There is a famous saying, frequently misattributed to Albert Einstein, that "insanity is doing the same thing over and over and expecting different results.” If that is true, then the GOP’s current pitch for the Jewish vote looks like another example of their detachment from reality. But looks can be deceiving. While Mitt Romney has no realistic chance of winning the Jewish vote in November, he could conceivably achieve his two real goals: winning Florida and shoring up support on the religious right.
Every four years conservatives hopefully assert yet again that this may finally be the election where Jews start voting like rich white people. As Milton Himmelfarb famously noted, “Jews earn like Episcopalians and vote like Puerto Ricans.” The circumstances that would encourage Jews to switch parties—they are more assimilated, Republicans are less overtly anti-Semitic—keep improving, but the GOP’s performance among Jews does not. In every election since 1992 Democrats have received between 76 and 80 percent of the Jewish vote. In 2008 President Obama won 78 percent of the Jewish vote, to John McCain’s 22 percent.
And yet Republicans are trying again. Romney just went to Israel to pledge fealty to the Likud Party’s agenda and hoover up donations from a handful of rich Jewish-American donors like billionaire casino magnate Sheldon Adelson, who flew out to join Romney for the occasion.
Meanwhile, the Republican Jewish Coalition has, thanks partly to generous donations from Karl Rove’s Crossroads GPS, launched an effort to capitalize on “buyer’s remorse” among Jews who voted for Obama. They have devoted $6.5 million to air commercials targeting Jewish voters in Ohio, Pennsylvania and Florida. Why would Jews regret voting for Obama? Because of his supposed snubs to Israel, which are really just trumped-up Republican talking points. The first ad quotes a supposed former Obama supporter named Michael Goldstein, who says:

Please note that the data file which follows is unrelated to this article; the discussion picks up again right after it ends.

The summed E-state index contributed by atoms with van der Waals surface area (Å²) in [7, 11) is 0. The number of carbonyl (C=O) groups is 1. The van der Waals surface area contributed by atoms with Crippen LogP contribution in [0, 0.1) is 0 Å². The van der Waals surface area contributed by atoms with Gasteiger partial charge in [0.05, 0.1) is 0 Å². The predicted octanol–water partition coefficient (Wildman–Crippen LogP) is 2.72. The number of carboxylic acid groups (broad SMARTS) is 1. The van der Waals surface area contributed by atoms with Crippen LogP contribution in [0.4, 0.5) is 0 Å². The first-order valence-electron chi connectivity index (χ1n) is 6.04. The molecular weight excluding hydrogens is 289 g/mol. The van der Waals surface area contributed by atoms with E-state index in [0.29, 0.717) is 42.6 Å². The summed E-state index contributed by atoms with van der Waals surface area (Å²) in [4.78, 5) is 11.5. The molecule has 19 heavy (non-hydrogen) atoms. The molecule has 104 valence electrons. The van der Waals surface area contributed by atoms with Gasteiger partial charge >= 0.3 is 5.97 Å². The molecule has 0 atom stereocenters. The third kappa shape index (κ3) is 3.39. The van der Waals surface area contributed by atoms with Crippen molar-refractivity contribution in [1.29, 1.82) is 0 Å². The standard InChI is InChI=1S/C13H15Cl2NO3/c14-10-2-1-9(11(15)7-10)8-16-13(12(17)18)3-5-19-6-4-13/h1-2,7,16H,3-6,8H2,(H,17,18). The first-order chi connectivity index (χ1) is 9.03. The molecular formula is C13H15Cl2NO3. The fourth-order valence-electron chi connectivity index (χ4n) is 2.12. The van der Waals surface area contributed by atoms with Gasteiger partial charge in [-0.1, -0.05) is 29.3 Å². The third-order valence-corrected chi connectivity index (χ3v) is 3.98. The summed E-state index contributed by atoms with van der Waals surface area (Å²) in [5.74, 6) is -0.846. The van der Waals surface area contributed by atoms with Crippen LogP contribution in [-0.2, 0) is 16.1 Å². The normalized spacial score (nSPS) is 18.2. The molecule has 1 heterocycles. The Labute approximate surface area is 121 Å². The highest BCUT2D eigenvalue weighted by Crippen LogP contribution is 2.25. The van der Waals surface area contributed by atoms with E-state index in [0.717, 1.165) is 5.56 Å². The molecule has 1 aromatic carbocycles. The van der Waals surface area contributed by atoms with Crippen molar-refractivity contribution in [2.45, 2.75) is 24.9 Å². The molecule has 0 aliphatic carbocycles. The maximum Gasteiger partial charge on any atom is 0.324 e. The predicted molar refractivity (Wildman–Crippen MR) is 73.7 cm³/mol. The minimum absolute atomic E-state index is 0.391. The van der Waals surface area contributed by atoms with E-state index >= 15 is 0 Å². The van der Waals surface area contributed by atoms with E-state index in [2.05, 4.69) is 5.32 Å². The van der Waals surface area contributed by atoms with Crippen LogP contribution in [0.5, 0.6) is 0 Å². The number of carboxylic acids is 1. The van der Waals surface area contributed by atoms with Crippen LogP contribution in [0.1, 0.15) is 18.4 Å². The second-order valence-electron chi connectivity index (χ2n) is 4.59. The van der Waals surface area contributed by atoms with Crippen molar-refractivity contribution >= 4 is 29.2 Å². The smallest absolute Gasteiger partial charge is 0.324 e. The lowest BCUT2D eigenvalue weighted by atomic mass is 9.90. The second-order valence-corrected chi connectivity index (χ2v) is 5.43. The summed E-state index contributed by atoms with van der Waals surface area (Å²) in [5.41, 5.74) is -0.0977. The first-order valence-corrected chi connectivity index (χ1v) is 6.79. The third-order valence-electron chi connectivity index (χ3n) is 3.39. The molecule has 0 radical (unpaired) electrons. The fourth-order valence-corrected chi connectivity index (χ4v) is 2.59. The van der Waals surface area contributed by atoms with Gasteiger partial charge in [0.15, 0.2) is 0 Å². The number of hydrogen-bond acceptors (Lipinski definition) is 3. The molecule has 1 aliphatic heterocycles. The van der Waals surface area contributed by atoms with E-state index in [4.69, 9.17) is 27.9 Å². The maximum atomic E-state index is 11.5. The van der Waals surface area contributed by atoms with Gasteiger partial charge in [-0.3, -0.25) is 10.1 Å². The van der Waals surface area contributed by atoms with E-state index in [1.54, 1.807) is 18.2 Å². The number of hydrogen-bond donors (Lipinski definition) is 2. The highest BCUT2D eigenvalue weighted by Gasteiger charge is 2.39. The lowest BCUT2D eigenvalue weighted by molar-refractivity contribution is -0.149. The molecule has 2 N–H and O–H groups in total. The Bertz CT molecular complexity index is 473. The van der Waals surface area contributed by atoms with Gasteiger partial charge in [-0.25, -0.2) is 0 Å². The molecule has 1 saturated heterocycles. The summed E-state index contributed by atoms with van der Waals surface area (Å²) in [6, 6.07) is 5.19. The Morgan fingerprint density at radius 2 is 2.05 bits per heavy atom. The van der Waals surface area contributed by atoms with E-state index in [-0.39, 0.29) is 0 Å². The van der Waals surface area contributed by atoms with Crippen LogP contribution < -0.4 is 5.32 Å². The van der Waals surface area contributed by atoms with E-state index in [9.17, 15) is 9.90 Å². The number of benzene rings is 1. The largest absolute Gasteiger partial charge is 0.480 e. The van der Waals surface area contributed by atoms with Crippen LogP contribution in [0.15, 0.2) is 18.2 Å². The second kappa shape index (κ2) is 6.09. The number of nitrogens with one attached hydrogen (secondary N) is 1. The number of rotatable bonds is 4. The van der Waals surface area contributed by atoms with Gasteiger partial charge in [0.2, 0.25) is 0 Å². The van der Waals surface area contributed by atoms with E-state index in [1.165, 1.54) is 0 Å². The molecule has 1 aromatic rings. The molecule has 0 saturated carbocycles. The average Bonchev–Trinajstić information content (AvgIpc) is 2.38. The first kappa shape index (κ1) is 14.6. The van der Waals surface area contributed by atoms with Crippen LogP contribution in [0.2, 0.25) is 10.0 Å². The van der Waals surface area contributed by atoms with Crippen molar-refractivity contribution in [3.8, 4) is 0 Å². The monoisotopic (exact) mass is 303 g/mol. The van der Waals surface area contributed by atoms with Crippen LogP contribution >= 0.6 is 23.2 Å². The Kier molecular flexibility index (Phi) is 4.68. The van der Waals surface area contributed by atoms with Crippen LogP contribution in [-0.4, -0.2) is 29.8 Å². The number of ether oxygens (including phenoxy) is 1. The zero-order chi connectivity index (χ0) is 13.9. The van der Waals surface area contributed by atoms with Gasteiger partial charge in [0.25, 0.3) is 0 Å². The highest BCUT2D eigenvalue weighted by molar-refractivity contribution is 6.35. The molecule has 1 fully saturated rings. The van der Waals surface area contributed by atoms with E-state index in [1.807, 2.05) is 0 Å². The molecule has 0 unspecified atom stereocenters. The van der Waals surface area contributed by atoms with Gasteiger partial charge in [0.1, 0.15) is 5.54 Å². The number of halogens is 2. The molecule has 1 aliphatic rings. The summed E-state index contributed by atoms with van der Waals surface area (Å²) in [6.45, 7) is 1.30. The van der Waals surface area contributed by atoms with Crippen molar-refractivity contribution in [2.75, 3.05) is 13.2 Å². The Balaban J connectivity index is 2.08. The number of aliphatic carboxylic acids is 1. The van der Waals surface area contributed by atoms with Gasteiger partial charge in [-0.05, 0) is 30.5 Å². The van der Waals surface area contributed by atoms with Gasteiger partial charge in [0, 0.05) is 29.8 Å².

I was a big Obama supporter. I had a fundraiser in my home, gave money to his campaign. I really believed in him and believed in what he stood for. When he gave the speech about the ’67 borders, it was nothing that had come up in his campaign originally. That really changed my mind about him. When he had the prime minister of Israel, [Benjamin] Netanyahu, to the White House…he was disrespectful to him to the point that I’d never seen.
Goldstein, it turns out, donated $250 to Rudy Giuliani in 2007. But even if he is telling the truth about his political history, it just shows how easily he is snookered by misinformation from Republicans. The right-wing hysteria about Obama’s speech was much ado about nothing. American presidents have always called for using the 1967 borders with land swaps to make a peace deal. Obama did not specifically say Israel should be allowed to keep the settlements outside the Green Line. But then, he shouldn’t. As for Obama’s supposed mistreatment of Netanyahu, Glenn Kessler, who writes The Washington Post’s Fact Checker blog notes, “Netanyahu also has been publicly tough with Obama, especially after the president’s speech on the 1967 boundaries. He in essence lectured Obama in full view of television cameras, suggesting the president had an unrealistic view of the region.” Kessler also points out, “By virtually all accounts, the Obama administration has been especially strong in bolstering security ties between Israel and the United States.”